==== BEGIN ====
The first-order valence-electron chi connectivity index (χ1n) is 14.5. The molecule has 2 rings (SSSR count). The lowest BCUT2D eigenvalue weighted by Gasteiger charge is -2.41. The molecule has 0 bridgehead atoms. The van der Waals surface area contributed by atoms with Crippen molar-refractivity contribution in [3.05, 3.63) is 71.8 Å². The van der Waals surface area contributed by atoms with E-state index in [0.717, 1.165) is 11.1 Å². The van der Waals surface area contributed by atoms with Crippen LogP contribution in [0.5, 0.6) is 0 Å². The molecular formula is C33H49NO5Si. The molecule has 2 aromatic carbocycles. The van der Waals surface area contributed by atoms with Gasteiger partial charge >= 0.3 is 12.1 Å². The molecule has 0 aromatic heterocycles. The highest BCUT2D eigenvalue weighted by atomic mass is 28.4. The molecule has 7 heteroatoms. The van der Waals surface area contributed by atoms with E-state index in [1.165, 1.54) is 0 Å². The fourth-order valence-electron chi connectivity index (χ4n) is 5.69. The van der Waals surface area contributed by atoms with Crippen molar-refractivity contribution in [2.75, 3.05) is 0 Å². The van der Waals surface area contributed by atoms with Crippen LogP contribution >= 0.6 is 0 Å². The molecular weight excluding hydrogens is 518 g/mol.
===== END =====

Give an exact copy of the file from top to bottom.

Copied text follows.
The first-order valence-electron chi connectivity index (χ1n) is 14.5. The molecule has 2 rings (SSSR count). The lowest BCUT2D eigenvalue weighted by Gasteiger charge is -2.41. The molecule has 0 bridgehead atoms. The van der Waals surface area contributed by atoms with Crippen molar-refractivity contribution in [3.05, 3.63) is 71.8 Å². The van der Waals surface area contributed by atoms with E-state index in [0.717, 1.165) is 11.1 Å². The van der Waals surface area contributed by atoms with Crippen LogP contribution in [0.5, 0.6) is 0 Å². The molecular formula is C33H49NO5Si. The molecule has 2 aromatic carbocycles. The van der Waals surface area contributed by atoms with Gasteiger partial charge >= 0.3 is 12.1 Å². The molecule has 0 aromatic heterocycles. The highest BCUT2D eigenvalue weighted by atomic mass is 28.4. The molecule has 7 heteroatoms. The van der Waals surface area contributed by atoms with E-state index in [1.165, 1.54) is 0 Å². The fourth-order valence-electron chi connectivity index (χ4n) is 5.69. The van der Waals surface area contributed by atoms with Crippen molar-refractivity contribution in [2.75, 3.05) is 0 Å². The van der Waals surface area contributed by atoms with Crippen LogP contribution >= 0.6 is 0 Å². The molecular weight excluding hydrogens is 518 g/mol.